The American Society of Cinematographers

Loyalty • Progress • Artistry
Return to Table of Contents
Return to Table of Contents February 2011 Return to Table of Contents
Green Hornet
John Seale, ASC, ACS
Page 2
Page 3
A Woman, a Gun and a Noodle Shop
Presidents Desk
DVD Playback
ASC Close-Up
“Yes, a wonderful eye but a terrible ear — he speaks the worst Italian I’ve ever heard!” jokes 1st AD Steve Andrews, a fellow Aussie who first worked with Seale back on Death Cheaters and has since teamed with him on 16 more films. Turning serious, Andrews adds, “John just has a way with people, and he has the same energy and enthusiasm today as when I first met him.”

Actress Nicole Kidman also worked with Seale in Australia early in her career, 20 years before reuniting with him on Cold Mountain. It was the early 1980s, and the film was BMX Bandits. “He called me ‘Knickers’ back then — that was my nickname,” recalls Kidman, who was 15 at the time. “BMX Bandits was my first big feature. I was completely uneducated film-wise, and John was one of my teachers in a way. He taught me how to hit a mark, how to find my light, all those things. He’d say, ‘Knickers, Knickers, you’ve got to do this, you’ve got to do that.’

“John is easygoing, incredibly intuitive and, being Australian, brilliant with balancing light,” adds Kidman. “He works quickly and efficiently, yet the quality is never compromised.”

Australian cinematographers are often credited with having a special feel for light. In his own case, Seale ascribes much of it to his 18 months as a jackeroo. “The sheep station was on the edge of the Queensland desert, where the clean, acid-blue skies and the winter sun’s contrasty light served as great learning tools. If you’re in the Outback with a hat on, you’re black underneath the hat. There is no fill coming off the ground. To film out there is a photographic exercise in contrast and how to make it look realistic. European and English cameramen come over and say, ‘My god, how do you light out here?’

“I also found a great love of stillness and quiet in the Outback,” he continues. “Sitting on the back of a horse for days on end, with no one to talk to but the horse, was incredibly peaceful.” Ranching also taught him how to look after engines and equipment, which he feels has held him in good stead throughout his life.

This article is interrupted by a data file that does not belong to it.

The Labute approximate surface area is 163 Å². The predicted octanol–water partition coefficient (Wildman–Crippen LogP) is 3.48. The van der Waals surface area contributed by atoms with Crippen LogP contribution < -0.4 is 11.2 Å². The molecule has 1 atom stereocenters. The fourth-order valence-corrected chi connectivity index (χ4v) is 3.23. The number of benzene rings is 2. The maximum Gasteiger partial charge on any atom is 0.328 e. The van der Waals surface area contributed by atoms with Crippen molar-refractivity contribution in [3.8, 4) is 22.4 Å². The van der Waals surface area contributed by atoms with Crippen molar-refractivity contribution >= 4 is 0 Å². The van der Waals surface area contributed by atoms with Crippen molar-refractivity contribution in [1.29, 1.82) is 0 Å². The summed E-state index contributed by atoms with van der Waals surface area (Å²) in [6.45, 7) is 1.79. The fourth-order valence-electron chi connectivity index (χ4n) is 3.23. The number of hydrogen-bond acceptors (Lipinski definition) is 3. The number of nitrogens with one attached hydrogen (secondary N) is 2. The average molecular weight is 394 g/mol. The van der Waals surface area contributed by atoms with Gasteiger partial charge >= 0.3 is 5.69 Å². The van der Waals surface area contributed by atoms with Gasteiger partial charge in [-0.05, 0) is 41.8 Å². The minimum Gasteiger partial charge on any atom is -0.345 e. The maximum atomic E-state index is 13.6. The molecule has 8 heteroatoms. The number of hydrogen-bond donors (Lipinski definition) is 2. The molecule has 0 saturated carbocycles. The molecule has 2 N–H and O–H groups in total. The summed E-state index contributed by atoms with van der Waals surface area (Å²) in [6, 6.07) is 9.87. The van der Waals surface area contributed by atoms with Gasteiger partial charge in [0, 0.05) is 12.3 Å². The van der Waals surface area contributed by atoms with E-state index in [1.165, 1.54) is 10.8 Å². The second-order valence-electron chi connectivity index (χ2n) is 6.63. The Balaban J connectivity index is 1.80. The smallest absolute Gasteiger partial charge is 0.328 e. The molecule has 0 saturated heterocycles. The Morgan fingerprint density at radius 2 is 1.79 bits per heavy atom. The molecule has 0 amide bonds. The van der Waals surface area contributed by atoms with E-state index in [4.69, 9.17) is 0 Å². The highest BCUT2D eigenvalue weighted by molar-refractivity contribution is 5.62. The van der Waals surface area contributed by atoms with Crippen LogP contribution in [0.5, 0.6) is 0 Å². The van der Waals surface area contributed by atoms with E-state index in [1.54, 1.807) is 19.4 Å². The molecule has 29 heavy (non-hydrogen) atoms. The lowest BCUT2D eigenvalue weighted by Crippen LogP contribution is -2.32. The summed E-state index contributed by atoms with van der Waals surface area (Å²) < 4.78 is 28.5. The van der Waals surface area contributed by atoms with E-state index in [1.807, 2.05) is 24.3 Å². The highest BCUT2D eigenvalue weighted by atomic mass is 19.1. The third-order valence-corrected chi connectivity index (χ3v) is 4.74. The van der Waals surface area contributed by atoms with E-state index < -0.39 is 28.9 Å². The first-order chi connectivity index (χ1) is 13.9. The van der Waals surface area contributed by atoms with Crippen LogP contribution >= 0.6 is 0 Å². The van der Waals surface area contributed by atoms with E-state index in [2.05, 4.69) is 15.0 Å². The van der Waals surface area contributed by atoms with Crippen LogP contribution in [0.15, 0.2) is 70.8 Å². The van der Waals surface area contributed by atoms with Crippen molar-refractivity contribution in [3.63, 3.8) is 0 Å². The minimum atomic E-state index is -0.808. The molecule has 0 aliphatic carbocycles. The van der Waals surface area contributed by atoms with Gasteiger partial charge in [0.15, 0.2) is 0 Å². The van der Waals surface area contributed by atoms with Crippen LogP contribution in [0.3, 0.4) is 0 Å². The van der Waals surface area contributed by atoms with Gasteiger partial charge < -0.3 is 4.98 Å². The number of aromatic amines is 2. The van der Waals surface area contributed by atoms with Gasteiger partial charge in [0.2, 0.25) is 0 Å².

Asked what he considers his best and worst professional decisions, Seale doesn’t hesitate. “My best decisions are up there on the screen. My worst? I should never have directed.” He shakes his head slowly, remembering the 1990 film, Till There Was You. “I wanted to try it, and it was a bad mistake. I even fell into a lot of the traps that people had warned me about. If you’re lucky enough to work with the directors I’ve worked with throughout my career, you have to ask yourself, ‘Could I do as well or better than that?’ And in my case, the answer
is no.

“But it served as a good lesson,” he adds with characteristic optimism. “I started to understand what directors go through after hours, all the decisions they have to make and the burdens on their minds. It made me want to smooth things on the set for them even more.”

Seale joined the American Society of Cinematographers in 1996, after being proposed for membership by Donald McAlpine, Robert Stevens and Steven Poster. In addition to winning the ASC Award for The English Patient, he earned ASC nominations for Rain Man, The Perfect Storm and Cold Mountain. He has twice been named Cinematographer of the Year by the Australian Cinematographers Society, and was inducted into the ACS Hall of Fame in 1997. He was awarded the Member of the Order of Australia by his country’s government in 2002.

After finishing post on The Tourist, Seale headed back to Australia — “paradise,” he calls it — to spend time with his family and get out on the water as much as possible. As for his next project, he isn’t sure yet, but, smiling broadly, he predicts, “It will be a good one.”


<< previous || next >>